My mom idolizes Jackie Kennedy. I assumed this was because, as a journalist in the 60s and 70s, she wrote or edited innumerable stories about Jackie’s life, wardrobe, and shoe size (which is surprisingly large, my mama, Joanie, tells me). On our visits to New York she would point out the apartment near the Metropolitan Museum where Jackie lived, and the consignment store where she resold her clothes–often unworn, with the tags still attached.
But when Jackie passed away, while I was in college, I realized that it wasn’t just Joanie–EVERYONE’s mom loved Jackie. That day, in a tribute to her, a florist who occupied the ground floor of the funny, triangular, stuck-in-the-middle-of-a-forked-street building I had to pass on my way to class filled his windows with peonies (my favorite flower) and old Life magazine covers of Jackie (apparently, the florist’s favorite flower). Every time I walked past it, no matter how often I did, the friend I was with pointed at the window and said, “My mom loves her.”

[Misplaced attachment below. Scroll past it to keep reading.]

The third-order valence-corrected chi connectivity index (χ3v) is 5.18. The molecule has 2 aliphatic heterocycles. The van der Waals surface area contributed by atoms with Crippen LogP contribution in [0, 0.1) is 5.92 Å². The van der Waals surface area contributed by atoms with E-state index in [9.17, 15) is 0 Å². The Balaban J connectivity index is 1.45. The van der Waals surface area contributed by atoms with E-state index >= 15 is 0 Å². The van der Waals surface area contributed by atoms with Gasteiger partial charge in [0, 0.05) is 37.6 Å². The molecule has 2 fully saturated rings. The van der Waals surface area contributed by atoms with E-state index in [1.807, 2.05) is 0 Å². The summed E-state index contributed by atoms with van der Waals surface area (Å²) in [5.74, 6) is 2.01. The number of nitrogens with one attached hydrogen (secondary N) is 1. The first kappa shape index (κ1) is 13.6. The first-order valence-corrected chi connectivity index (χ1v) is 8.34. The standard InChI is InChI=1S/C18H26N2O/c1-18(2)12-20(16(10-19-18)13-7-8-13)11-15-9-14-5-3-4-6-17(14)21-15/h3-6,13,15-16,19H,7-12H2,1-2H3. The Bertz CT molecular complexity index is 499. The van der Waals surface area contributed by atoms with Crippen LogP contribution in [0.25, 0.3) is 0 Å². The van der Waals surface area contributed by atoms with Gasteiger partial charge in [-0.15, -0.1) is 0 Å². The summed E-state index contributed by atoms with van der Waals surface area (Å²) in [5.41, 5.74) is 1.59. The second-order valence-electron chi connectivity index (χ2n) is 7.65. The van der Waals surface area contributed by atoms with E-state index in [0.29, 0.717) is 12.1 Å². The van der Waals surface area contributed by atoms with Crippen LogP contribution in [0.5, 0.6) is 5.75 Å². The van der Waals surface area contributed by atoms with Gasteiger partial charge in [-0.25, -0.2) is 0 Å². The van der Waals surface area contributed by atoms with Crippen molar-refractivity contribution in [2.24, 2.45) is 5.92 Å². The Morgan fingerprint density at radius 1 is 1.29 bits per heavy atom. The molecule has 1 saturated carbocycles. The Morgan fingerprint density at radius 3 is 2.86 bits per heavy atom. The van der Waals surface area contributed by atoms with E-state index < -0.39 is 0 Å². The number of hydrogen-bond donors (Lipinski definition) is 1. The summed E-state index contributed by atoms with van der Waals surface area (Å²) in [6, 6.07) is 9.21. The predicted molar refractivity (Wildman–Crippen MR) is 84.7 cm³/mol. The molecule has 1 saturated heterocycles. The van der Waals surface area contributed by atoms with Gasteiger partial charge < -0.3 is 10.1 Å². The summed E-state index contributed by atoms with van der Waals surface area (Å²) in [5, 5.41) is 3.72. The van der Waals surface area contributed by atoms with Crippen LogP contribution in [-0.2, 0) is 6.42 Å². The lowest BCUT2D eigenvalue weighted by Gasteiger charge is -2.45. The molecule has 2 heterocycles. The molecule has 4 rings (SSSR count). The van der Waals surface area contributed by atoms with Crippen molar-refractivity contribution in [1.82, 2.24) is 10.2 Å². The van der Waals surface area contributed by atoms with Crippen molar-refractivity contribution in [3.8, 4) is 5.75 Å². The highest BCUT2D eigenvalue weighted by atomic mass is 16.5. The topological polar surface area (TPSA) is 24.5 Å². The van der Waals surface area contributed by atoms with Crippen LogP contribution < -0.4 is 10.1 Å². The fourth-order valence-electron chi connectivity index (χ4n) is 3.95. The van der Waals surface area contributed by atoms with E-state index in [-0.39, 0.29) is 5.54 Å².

Personally, I didn’t get it. It’s not that, as a curvy sort-of-blonde, I have anything against skinny brunettes. I love me an Audrey Hepburn, the actress and Unicef ambassador. But I knew too much about Jackie. Her breathy voice sounded so fakey-fake to me; it made her seem kind of annoying, not like a real person. And I read somewhere that she wanted to divorce Jack due to his repeated infidelities, but his father, Joe, paid her a handsome sum to stay married to him and not rock the boat and ruin Jack’s political career. That may be apocryphal, but I was a very judgmental teenager (aren’t we all?) and I just felt there was a word for women who got paid for their companionship–and it wasn’t First Lady. It seemed to me that the only things Jackie really had going for her were an excellent French accent and really good style.